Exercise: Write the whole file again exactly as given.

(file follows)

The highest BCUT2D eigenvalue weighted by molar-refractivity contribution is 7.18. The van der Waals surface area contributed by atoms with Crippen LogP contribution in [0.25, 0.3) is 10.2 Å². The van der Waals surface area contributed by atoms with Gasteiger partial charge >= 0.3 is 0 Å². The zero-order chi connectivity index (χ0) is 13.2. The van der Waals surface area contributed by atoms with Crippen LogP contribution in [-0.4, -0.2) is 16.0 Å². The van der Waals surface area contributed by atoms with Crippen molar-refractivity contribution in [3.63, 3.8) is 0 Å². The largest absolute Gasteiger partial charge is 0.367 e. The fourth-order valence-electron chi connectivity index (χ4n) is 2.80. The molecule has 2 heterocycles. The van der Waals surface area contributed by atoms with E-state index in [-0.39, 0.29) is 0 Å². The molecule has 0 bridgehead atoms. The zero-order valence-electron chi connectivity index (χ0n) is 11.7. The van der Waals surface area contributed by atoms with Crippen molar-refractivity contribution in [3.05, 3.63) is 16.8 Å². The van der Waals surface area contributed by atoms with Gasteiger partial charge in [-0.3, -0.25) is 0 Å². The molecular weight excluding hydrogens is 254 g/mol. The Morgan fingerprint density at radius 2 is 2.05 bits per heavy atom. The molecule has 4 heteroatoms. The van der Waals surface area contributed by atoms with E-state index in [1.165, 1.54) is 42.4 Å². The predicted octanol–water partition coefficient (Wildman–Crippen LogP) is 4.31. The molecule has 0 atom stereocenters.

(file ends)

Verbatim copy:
The highest BCUT2D eigenvalue weighted by molar-refractivity contribution is 7.18. The van der Waals surface area contributed by atoms with Crippen LogP contribution in [0.25, 0.3) is 10.2 Å². The van der Waals surface area contributed by atoms with Gasteiger partial charge >= 0.3 is 0 Å². The zero-order chi connectivity index (χ0) is 13.2. The van der Waals surface area contributed by atoms with Crippen LogP contribution in [-0.4, -0.2) is 16.0 Å². The van der Waals surface area contributed by atoms with Crippen molar-refractivity contribution in [3.63, 3.8) is 0 Å². The largest absolute Gasteiger partial charge is 0.367 e. The fourth-order valence-electron chi connectivity index (χ4n) is 2.80. The molecule has 2 heterocycles. The van der Waals surface area contributed by atoms with E-state index in [-0.39, 0.29) is 0 Å². The molecule has 0 bridgehead atoms. The zero-order valence-electron chi connectivity index (χ0n) is 11.7. The van der Waals surface area contributed by atoms with Crippen molar-refractivity contribution in [3.05, 3.63) is 16.8 Å². The van der Waals surface area contributed by atoms with Gasteiger partial charge in [-0.3, -0.25) is 0 Å². The molecular weight excluding hydrogens is 254 g/mol. The Morgan fingerprint density at radius 2 is 2.05 bits per heavy atom. The molecule has 4 heteroatoms. The van der Waals surface area contributed by atoms with E-state index in [1.165, 1.54) is 42.4 Å². The predicted octanol–water partition coefficient (Wildman–Crippen LogP) is 4.31. The molecule has 0 atom stereocenters.